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Children’s Institute names new director

The Children’s Institute has named a University of Rochester veteran as its next leader, succeeding Dirk Hightower, who has held the post for nearly three decades.

Ann Marie White
Ann Marie White

Ann Marie White in early August will assume the role of executive director of the nonprofit agency, whose focus is on improving the social and emotional health of young children locally, regionally and nationally.

White currently serves and will continue to serve as an associate professor, department of psychiatry at UR Medical Center, and upon assuming the directorship, will have a pending secondary appointment as an associate professor in the department of clinical and social psychology within the College of Arts, Sciences and Engineering.

“After a very thorough search, the board and staff are excited to welcome Dr. White to lead Children’s Institute as we start a new chapter,” said board President James Lewis III. “Ann Marie brings a wealth of knowledge on mental health to our agency and is the right person to guide Children’s Institute as we work with partners and funders to help expand our programs to reach more children in need.”

Hightower in January announced he would step down from his position as director of the agency he ran for much of his adult life and transition into a senior researcher role. Under his leadership the agency evolved into a “highly valued organization that uses a strategic, systematic approach to advancing social and emotional learnings,” officials said in a statement Tuesday.

The agency uses research and evaluation to develop and promote effective prevention and early intervention programs and best practices for kids, families, schools and communities. Children’s Institute is affiliated with the University of Rochester and has served the local and national community for more than six decades.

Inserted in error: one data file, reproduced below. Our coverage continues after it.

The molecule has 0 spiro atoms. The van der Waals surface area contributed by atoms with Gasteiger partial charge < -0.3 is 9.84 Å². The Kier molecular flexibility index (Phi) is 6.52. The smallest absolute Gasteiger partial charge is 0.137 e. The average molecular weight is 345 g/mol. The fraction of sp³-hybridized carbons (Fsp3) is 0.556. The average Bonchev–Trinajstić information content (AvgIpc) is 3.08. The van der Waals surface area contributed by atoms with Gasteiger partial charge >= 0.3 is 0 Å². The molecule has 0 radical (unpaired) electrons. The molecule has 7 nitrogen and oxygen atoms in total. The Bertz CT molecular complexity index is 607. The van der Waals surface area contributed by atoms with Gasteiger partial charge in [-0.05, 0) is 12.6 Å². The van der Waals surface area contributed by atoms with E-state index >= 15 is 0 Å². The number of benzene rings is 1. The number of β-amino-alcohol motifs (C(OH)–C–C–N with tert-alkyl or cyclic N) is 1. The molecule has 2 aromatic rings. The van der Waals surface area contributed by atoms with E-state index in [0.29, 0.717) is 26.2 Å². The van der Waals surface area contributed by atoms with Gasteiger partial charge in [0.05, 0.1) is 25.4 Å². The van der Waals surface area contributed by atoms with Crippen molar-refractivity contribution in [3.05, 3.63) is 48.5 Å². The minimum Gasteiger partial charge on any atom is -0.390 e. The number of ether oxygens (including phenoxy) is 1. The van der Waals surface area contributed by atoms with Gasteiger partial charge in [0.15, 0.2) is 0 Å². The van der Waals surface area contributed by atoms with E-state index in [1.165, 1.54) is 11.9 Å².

“I have been privileged to witness the impact of good people strengthening community,” White said. “Together we are stronger, and it is in this spirit that I begin my work at the Children’s Institute. I am excited to work with the exceptional management team and staff as we lead solutions to challenges children will face in the coming decade.”

White received a doctorate in human development and psychology from Harvard University Graduate School of Education and M.A. in developmental psychology from Columbia University’s Teachers College.

[email protected] / 585-653-4021
Follow Velvet Spicer on Twitter: @Velvet_Spicer

Urban League chief to speak at St. John Fisher graduation

The outgoing president and CEO of the Urban League of Rochester, William G. Clark, will be the commencement speaker at St. John Fisher College during graduation ceremonies May 11.

Clark is a 1978 graduate of Fisher, having earned a bachelor’s degree in management there. He also holds an MBA with a concentration in accounting from Rochester Institute of Technology. At the commencement exercises, he will receive an honorary doctorate of humane letters from the college.

William G. Clark
William G. Clark

Two other veterans of Rochester human services organizations will be honored at the graduation as well – the recently retired Hilda Rosario-Escher, past president and chief executive officer of Ibero American Action League, and A. Dirk Hightower, executive director of the Children’s Institute. They will receive President’s Medals.

“We are so pleased to honor Bill, Hilda, and Dirk – these community champions – for their strong leadership in our community, the commitment they have demonstrated in their respective roles, and the broad impact of their work,” said Fisher President Gerard J. Rooney. “We know our graduates will see in them people they would like to emulate in their lives after Fisher.”

Clark has served in several capacities – sometimes more than one at the same time — during his 37 years at the Urban League. He was appointed president and CEO in 1994.

Focusing on education, economic parity, housing and employment for African-Americans, Latinos, and disadvantaged residents, Urban League provides some 30 programs for youth, families, and adults.

Details of the graduation ceremonies are on the college’s website.